New York, NY – May 20, 2014 – The National Advertising Division has referred advertising claims made by MiMedx Group, Inc., for its EpiFix and EpiFix Micronized wound-care products to the Federal Trade Commission (FTC) and Food and Drug Administration (FDA) for further review, after the advertiser declined to participate in NAD’s review of its advertising claims.
NAD is an investigative unit of the advertising industry’s system of self-regulation. It is administered by the Council of Better Business Bureaus.
The claims at issue were challenged by Organogenesis, Inc., maker of competing Apligraf and Dermagraft wound-care products.
Organogenesis contended that:
- The advertiser is making claims that EpiFix can “treat,” “heal” or “repair” diabetic foot ulcers (DFUs) and venous leg ulcers (VLUs), which misleadingly imply that the products are approved as “medical devices” by the FDA.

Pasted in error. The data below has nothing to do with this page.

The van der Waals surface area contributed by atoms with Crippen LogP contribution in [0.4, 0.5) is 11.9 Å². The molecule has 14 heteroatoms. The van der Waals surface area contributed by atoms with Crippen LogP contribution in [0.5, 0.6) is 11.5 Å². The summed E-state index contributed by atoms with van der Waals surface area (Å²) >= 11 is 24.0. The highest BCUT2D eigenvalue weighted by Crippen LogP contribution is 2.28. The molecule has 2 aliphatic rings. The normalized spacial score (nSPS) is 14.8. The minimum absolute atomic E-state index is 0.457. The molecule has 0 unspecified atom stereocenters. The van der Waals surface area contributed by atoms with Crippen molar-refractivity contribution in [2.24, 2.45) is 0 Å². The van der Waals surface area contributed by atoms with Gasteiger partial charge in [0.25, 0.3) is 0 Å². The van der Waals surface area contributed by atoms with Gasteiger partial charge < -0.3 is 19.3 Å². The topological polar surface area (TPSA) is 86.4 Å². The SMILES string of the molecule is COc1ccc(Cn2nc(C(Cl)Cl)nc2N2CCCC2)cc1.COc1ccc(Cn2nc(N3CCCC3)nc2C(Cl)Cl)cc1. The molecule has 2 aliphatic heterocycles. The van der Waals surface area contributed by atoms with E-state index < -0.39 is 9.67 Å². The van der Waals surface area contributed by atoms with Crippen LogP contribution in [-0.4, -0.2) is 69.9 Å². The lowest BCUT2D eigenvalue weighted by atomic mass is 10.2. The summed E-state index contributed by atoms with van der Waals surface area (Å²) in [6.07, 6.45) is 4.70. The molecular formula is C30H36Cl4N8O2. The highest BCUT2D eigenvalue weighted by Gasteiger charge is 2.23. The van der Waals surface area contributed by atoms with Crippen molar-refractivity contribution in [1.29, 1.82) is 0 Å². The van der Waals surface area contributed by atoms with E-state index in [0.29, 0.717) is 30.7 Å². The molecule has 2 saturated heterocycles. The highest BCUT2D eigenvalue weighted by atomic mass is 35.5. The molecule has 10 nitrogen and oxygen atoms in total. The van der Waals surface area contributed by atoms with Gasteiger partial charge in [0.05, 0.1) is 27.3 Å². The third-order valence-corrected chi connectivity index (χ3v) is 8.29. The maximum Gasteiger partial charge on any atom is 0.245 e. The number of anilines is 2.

- The advertiser’s comparative claims do not clearly and sufficiently disclose that only the challenger’s products are FDA-approved medical devices that have met FDA’s strict premarketing requirements.
- Making a comparison between the two products with regard to cost effectiveness and waste implies that the products are clinically interchangeable, even though there is no data to establish that the products are, in fact, interchangeable with respect to both safety and efficacy.
MiMedx Group stated that, although it has great respect for the NAD process, it believes that the challenge relates to regulatory issues that properly belong before the FDA — not NAD — and therefore declined to participate.
NAD noted in its decision that the FDA mandate to ensure the safety and efficacy of products differs from NAD’s charge – to ensure that advertising claims convey truth and accurate messages to consumers – including professional consumers.
Given the seriousness of the advertising claims at issue, NAD noted, it is disappointed that the advertiser declined to participate in the self-regulatory forum.